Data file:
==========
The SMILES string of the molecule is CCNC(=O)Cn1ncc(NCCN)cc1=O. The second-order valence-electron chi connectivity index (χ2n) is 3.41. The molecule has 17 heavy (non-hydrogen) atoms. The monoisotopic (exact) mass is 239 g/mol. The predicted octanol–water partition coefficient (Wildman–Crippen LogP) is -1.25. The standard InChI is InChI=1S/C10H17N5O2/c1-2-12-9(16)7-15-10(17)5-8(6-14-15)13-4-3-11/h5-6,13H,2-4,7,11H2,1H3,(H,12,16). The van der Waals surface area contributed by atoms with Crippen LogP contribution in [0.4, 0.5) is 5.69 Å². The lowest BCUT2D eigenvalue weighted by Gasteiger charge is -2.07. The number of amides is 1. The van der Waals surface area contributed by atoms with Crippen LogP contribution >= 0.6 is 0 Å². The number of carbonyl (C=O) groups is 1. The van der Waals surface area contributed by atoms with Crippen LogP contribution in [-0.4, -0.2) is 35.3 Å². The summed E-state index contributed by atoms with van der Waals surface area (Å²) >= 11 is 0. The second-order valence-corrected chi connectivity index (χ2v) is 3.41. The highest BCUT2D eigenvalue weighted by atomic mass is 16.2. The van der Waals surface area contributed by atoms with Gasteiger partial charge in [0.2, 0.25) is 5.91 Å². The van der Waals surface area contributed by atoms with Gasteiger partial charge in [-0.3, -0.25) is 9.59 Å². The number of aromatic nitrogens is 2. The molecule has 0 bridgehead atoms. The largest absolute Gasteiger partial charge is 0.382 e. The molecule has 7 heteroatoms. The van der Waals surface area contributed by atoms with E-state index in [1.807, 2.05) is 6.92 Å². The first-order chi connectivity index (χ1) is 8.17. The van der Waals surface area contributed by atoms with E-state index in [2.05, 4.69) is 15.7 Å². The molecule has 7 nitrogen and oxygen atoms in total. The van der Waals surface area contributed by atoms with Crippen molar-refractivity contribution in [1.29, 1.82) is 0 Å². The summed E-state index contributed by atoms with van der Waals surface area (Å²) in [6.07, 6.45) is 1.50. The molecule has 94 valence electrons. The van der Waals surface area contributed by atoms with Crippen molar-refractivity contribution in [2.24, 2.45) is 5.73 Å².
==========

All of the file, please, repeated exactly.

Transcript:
The SMILES string of the molecule is CCNC(=O)Cn1ncc(NCCN)cc1=O. The second-order valence-electron chi connectivity index (χ2n) is 3.41. The molecule has 17 heavy (non-hydrogen) atoms. The monoisotopic (exact) mass is 239 g/mol. The predicted octanol–water partition coefficient (Wildman–Crippen LogP) is -1.25. The standard InChI is InChI=1S/C10H17N5O2/c1-2-12-9(16)7-15-10(17)5-8(6-14-15)13-4-3-11/h5-6,13H,2-4,7,11H2,1H3,(H,12,16). The van der Waals surface area contributed by atoms with Crippen LogP contribution in [0.4, 0.5) is 5.69 Å². The lowest BCUT2D eigenvalue weighted by Gasteiger charge is -2.07. The number of amides is 1. The van der Waals surface area contributed by atoms with Crippen LogP contribution >= 0.6 is 0 Å². The number of carbonyl (C=O) groups is 1. The van der Waals surface area contributed by atoms with Crippen LogP contribution in [-0.4, -0.2) is 35.3 Å². The summed E-state index contributed by atoms with van der Waals surface area (Å²) >= 11 is 0. The second-order valence-corrected chi connectivity index (χ2v) is 3.41. The highest BCUT2D eigenvalue weighted by atomic mass is 16.2. The van der Waals surface area contributed by atoms with Gasteiger partial charge in [0.2, 0.25) is 5.91 Å². The van der Waals surface area contributed by atoms with Gasteiger partial charge in [-0.3, -0.25) is 9.59 Å². The number of aromatic nitrogens is 2. The molecule has 0 bridgehead atoms. The largest absolute Gasteiger partial charge is 0.382 e. The molecule has 7 heteroatoms. The van der Waals surface area contributed by atoms with E-state index in [1.807, 2.05) is 6.92 Å². The first-order chi connectivity index (χ1) is 8.17. The van der Waals surface area contributed by atoms with E-state index in [2.05, 4.69) is 15.7 Å². The molecule has 7 nitrogen and oxygen atoms in total. The van der Waals surface area contributed by atoms with Crippen molar-refractivity contribution in [1.29, 1.82) is 0 Å². The summed E-state index contributed by atoms with van der Waals surface area (Å²) in [6.07, 6.45) is 1.50. The molecule has 94 valence electrons. The van der Waals surface area contributed by atoms with Crippen molar-refractivity contribution in [2.24, 2.45) is 5.73 Å².